Meet Sri Lankan Researcher- Yomani Sarathkumara
What are you currently working on ?
My current PhD research project aims to identify molecular immune signatures and pathogen proteins representing potential biomarkers of latent and sup-patent infections, using cutting-edge omic-based approaches. Specifically, custom protein-microarrays expressing target pathogen proteome and host transcriptomic analysis will be employed, to identify diagnostic immune signatures.
I completed the first two years of BSc (Hons) degree in Biomedical Science at BMS, Colombo 06 affiliated with Northumbria University, UK. Then I moved to Newcastle Upon Tyne, UK to complete the final year of the degree from 2013 to 2014 at Northumbria. My undergraduate research project focused on measuring antibody responses in individuals provoking hypersensitivity reactions when exposed to an air-borne avian antigen.
Returning back to Sri Lanka, I worked as a Research Assistant at the Department of Microbiology, Faculty of Medicine, University of Peradeniya, Sri Lanka from 2015–2018. During my tenure as an RA, I was working on zoonotic infectious diseases including leptospirosis, hantavirus infection and melioidosis.
I completed my Master of Philosophy (MPhil) degree at Faculty of Medicine, University of Peradeniya (2016–2018). My thesis was titled “Exposure to hantavirus infection in a selected cohort of chronic kidney disease with uncertain aetiology (CKDu) patients and non-CKDu individuals in selected CKDu affected areas of Sri Lanka”. This research was a collaborative project with the Department of Microbiology and Immunology, Faculty of Medicine, Hokkaido University, Japan. So far I have authored/co-authored 8 publications in peer-reviewed international and local journals with a H-index of 3.
What encouraged you to pursue your research topic?
Asymptomatic, sub-patent and latent infections are considered as substantial pathogen reservoirs in the tropical sub-tropical regions worldwide. Effective diagnosis of such asymptomatic, sub-patent and latent infections is hindered by lack of understanding of host-pathogen immune responses. Learning about infectious diseases and how our body response against them, therefore, made me passionate about molecular and systems immunology.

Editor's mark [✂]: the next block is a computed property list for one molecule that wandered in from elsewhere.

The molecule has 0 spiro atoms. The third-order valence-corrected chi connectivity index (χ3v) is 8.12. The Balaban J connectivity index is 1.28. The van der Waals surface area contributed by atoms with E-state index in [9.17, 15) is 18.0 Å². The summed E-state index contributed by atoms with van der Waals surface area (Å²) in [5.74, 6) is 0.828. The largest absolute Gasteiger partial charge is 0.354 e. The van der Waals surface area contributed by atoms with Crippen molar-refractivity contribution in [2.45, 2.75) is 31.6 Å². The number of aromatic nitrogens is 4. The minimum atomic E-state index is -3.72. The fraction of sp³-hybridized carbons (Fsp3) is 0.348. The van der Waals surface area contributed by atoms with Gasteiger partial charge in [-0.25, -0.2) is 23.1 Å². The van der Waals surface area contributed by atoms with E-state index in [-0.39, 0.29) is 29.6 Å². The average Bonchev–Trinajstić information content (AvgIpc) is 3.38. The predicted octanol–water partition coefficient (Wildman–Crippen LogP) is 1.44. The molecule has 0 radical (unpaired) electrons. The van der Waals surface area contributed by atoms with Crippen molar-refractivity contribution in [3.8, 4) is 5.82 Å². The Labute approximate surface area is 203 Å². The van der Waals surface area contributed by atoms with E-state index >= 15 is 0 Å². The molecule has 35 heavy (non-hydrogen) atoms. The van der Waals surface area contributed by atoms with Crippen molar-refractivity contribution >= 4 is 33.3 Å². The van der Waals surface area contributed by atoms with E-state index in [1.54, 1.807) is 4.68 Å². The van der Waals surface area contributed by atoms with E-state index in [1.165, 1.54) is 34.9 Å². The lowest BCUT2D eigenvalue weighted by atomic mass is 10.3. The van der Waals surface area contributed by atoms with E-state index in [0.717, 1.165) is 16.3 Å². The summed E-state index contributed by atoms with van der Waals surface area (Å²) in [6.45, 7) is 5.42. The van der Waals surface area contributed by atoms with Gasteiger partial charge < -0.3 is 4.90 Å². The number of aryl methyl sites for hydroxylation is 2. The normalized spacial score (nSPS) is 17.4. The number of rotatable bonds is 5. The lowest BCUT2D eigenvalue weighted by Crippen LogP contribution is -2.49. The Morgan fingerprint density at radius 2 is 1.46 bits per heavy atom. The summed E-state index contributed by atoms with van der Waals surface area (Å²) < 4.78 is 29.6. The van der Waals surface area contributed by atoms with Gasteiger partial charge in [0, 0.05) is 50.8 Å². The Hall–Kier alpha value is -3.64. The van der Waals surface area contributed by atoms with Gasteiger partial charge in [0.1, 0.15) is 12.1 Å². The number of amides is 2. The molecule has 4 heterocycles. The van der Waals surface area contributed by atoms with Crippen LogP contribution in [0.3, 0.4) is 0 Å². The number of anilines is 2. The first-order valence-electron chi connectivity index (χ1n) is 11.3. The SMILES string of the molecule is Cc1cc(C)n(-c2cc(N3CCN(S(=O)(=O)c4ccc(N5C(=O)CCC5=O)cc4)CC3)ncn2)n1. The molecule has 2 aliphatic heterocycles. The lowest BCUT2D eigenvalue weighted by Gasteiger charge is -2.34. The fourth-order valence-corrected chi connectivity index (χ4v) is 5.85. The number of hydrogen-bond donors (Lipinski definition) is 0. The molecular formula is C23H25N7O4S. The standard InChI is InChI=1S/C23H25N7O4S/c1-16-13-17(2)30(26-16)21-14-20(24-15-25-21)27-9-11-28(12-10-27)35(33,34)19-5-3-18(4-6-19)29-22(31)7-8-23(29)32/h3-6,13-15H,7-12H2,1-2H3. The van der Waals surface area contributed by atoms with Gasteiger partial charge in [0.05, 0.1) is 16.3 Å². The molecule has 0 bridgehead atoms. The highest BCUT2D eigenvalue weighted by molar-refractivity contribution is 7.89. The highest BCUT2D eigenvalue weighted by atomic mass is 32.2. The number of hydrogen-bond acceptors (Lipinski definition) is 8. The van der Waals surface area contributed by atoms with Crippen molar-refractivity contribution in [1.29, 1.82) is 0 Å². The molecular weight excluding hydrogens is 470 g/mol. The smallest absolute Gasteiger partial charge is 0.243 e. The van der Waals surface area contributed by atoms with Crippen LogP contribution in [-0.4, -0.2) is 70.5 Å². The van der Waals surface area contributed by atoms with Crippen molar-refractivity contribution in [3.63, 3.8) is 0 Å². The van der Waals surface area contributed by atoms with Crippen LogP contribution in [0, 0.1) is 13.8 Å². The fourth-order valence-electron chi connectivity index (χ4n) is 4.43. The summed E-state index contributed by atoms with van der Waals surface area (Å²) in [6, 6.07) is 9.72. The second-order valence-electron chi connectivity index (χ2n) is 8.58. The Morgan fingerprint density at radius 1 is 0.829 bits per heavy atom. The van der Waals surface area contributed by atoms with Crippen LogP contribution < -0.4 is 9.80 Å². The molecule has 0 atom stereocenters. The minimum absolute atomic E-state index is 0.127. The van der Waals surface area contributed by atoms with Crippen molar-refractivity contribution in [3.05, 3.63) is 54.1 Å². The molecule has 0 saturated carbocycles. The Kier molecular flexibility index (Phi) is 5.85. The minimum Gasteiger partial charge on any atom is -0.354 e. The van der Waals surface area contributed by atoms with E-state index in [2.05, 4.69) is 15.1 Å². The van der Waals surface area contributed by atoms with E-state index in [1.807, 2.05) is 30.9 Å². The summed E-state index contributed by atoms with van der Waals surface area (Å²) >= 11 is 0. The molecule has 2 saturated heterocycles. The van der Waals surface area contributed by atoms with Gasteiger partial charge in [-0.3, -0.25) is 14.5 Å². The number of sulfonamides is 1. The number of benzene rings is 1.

What are the names of your current institutes and Research labs?
Centre for Molecular Therapeutics, Australian Institute of Tropical Health and Medicine (AITHM), James Cook University, Australia
Where do you find your best inspiration for your work?
By the work being done by other research scientists.
Can you share with us some of your publications?
What’s one of your biggest personal achievements so far?
There are several achievements that I have accomplished so far. Amongst them, I was recognised as a highly ranked PhD student and awarded top-up scholarships from both AITHM and James Cook University, Australia for my current research study.
I have authored/co-authored several scholarly publications in international and local peer-reviewed journals and presented my research in both local and international platforms. I received a University Research Fellowship in 2016 from the University of Peradeniya for my master’s research. In addition, I was fortunate to be selected as an exchange graduate research student at Hokkaido University from Japan-Asia Youth Exchange Program in Science (SAKURA Science) in 2017 and awarded a couple of travel grants to present at international platforms.
What lessons would you share with a budding researcher?
If you’re passionate about becoming a researcher you should really understand what are the opportunities out there. You should be able to choose an appropriate field of study that you’re interested in. It is also important to acquire new skills whilst improving your knowledge constantly. I find it is essential to build up local and international research collaborations too. Creating a professional resume is even more important. Scientific publications, attending conferences, workshops, receiving travel grants, fellowships are some key things that you need to look forward to as an upcoming researcher to be able to recognise you in academia.
What motivated you to be a researcher?
Research is all about exploring the unknown or when little is known and trying to identify the knowledge/research gaps whilst understanding what we already know. This concept in research motivated me throughout the journey so far.
If there is a chance, will you help build research in Sri Lanka?
I am very much happy to do so!
According to your opinion, what are the changes that the Sri Lankan education system needs to do, in order to meet the requirement of the international industry and academia?
According to my experiences working in a local university, I find that the undergraduates and sometimes even postgrad students are lacking the practical skills and abilities. It is more likely because of the education system gives priority to theoretical knowledge than hands-on experience in laboratory experiments. Science education should focus on improving curiosity, skills and logical thinking.